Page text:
Royalton man admits killing infant son by hitting him in the head - The Buffalo News

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Royalton man admits killing infant son by hitting him in the head

Dillon Hossbach admitted Friday that he killed his infant son last year by striking him in the head repeatedly.

"I struck him," Hossbach told Niagara County Judge Matthew J. Murphy III. "I hadn't had a lot of sleep the night before. I lost my temper."

Defense attorney Dominic Saraceno said Hossbach, 25, erupted because nearly 6-month-old William Hossbach, also called Liam, wouldn't stop crying.

Hossbach kept his composure Friday, answering questions in a calm voice.

Saraceno and First Assistant District Attorney Holly E. Sloma agreed in a private conference with Murphy last week that if Hossbach pleaded guilty to first-degree manslaughter Friday, he would be sentenced to somewhere between 12 and 15 years in state prison. He also will have to serve five years of post-release supervision.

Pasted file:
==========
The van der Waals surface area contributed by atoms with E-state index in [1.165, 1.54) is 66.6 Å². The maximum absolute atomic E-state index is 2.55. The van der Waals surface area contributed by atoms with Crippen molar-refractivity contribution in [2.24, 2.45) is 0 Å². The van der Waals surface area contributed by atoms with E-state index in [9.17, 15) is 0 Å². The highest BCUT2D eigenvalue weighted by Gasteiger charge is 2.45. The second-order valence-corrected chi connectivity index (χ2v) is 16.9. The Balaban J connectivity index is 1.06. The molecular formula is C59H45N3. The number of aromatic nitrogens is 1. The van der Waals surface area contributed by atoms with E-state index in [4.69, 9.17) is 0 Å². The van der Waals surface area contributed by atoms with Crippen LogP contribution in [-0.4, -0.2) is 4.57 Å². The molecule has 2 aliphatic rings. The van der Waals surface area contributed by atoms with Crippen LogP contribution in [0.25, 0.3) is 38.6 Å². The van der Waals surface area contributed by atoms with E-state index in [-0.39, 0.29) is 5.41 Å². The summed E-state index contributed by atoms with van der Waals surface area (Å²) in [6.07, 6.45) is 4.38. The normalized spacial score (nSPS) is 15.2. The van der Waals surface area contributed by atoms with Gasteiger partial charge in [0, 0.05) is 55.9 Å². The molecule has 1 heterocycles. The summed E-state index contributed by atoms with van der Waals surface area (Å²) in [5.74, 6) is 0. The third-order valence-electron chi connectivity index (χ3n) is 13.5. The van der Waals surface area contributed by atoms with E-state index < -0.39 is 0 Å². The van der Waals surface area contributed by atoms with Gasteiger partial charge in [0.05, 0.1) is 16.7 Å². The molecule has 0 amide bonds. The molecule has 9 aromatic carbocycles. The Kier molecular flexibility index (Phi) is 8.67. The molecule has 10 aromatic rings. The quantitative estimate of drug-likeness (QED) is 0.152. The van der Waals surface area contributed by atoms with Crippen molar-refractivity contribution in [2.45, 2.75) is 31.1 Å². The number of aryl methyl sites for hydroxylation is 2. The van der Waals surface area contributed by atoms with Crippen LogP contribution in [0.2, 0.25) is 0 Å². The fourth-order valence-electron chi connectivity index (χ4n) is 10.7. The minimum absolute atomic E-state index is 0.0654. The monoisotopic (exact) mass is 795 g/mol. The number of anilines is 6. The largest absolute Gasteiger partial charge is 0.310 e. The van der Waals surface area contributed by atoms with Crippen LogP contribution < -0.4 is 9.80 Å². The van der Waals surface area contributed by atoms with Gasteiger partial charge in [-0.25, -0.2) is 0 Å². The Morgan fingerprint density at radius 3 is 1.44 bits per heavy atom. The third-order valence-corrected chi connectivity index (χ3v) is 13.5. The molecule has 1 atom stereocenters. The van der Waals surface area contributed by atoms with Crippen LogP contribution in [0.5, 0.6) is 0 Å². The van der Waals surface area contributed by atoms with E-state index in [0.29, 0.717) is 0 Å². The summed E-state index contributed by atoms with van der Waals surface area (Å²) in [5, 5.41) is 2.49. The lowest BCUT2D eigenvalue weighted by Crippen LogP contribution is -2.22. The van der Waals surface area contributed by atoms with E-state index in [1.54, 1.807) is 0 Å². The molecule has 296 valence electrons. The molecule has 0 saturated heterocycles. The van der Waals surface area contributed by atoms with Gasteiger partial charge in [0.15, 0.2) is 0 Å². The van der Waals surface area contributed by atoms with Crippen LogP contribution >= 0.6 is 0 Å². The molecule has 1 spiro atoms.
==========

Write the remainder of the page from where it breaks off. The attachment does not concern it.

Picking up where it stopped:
The manslaughter charge carries a mandatory minimum of five years in prison, while the maximum is 25 years. But Hossbach was under indictment for second-degree murder.

"The murder (charge) would have been a possible life sentence," Saraceno said. "This was weighing on his conscience. No matter what the judge gives him, he gave himself a life sentence."

Sloma said the baby suffered at least six blows to the head, causing a subdural hematoma, or bleeding on the brain, which killed him.

William was reported not breathing and unresponsive in Hossbach's apartment on Rochester Road in Royalton about 11 a.m. Feb. 21, 2016, although Sloma said the attack actually might have occurred the night before.

Hossbach called 911 at 11:14 a.m.

His son, whose birthday was Aug. 22, 2015, was pronounced dead in Medina Memorial Hospital after more than two hours of attempts by paramedics to revive him.

The child's mother, Grace McPartlin, declined to speak to reporters. Murphy ordered Hossbach to avoid contact with her and with the couple's daughter, Charlotte Hossbach.

Murphy scheduled sentencing for July 14 and allowed Hossbach to remain free on $40,000 bail until then.

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